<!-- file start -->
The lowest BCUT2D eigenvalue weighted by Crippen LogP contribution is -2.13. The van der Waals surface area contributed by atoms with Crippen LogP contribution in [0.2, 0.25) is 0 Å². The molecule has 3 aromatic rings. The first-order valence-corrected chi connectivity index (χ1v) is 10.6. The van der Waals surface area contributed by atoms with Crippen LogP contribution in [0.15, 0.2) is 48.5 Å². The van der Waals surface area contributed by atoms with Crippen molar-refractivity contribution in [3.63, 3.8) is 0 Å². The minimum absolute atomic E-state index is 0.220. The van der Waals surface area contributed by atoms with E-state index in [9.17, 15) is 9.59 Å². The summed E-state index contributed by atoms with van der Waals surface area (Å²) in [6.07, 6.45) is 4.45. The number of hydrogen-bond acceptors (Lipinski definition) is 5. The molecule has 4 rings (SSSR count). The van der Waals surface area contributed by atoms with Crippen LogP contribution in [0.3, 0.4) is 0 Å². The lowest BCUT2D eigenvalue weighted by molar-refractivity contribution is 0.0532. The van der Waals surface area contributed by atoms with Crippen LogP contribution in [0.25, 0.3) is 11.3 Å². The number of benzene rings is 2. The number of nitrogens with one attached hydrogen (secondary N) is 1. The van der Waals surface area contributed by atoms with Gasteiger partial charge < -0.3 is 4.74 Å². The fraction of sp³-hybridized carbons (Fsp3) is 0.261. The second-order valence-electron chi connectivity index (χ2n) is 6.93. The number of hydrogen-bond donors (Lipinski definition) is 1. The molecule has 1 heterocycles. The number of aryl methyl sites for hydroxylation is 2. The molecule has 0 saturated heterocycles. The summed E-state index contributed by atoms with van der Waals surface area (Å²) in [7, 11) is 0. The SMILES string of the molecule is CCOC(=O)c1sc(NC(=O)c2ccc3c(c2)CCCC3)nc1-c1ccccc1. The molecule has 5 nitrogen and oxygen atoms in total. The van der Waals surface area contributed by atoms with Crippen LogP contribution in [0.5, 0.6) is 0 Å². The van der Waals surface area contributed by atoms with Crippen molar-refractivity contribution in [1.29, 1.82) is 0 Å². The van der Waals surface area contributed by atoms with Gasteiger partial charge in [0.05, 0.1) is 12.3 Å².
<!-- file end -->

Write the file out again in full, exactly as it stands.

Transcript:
The lowest BCUT2D eigenvalue weighted by Crippen LogP contribution is -2.13. The van der Waals surface area contributed by atoms with Crippen LogP contribution in [0.2, 0.25) is 0 Å². The molecule has 3 aromatic rings. The first-order valence-corrected chi connectivity index (χ1v) is 10.6. The van der Waals surface area contributed by atoms with Crippen LogP contribution in [0.15, 0.2) is 48.5 Å². The van der Waals surface area contributed by atoms with Crippen molar-refractivity contribution in [3.63, 3.8) is 0 Å². The minimum absolute atomic E-state index is 0.220. The van der Waals surface area contributed by atoms with E-state index in [9.17, 15) is 9.59 Å². The summed E-state index contributed by atoms with van der Waals surface area (Å²) in [6.07, 6.45) is 4.45. The number of hydrogen-bond acceptors (Lipinski definition) is 5. The molecule has 4 rings (SSSR count). The van der Waals surface area contributed by atoms with Crippen LogP contribution in [0.3, 0.4) is 0 Å². The lowest BCUT2D eigenvalue weighted by molar-refractivity contribution is 0.0532. The van der Waals surface area contributed by atoms with Crippen LogP contribution in [0.25, 0.3) is 11.3 Å². The number of benzene rings is 2. The number of nitrogens with one attached hydrogen (secondary N) is 1. The van der Waals surface area contributed by atoms with Gasteiger partial charge < -0.3 is 4.74 Å². The fraction of sp³-hybridized carbons (Fsp3) is 0.261. The second-order valence-electron chi connectivity index (χ2n) is 6.93. The number of hydrogen-bond donors (Lipinski definition) is 1. The molecule has 1 heterocycles. The number of aryl methyl sites for hydroxylation is 2. The molecule has 0 saturated heterocycles. The summed E-state index contributed by atoms with van der Waals surface area (Å²) in [7, 11) is 0. The SMILES string of the molecule is CCOC(=O)c1sc(NC(=O)c2ccc3c(c2)CCCC3)nc1-c1ccccc1. The molecule has 5 nitrogen and oxygen atoms in total. The van der Waals surface area contributed by atoms with Crippen LogP contribution in [0.5, 0.6) is 0 Å². The van der Waals surface area contributed by atoms with Crippen molar-refractivity contribution in [1.29, 1.82) is 0 Å². The van der Waals surface area contributed by atoms with Gasteiger partial charge in [0.05, 0.1) is 12.3 Å².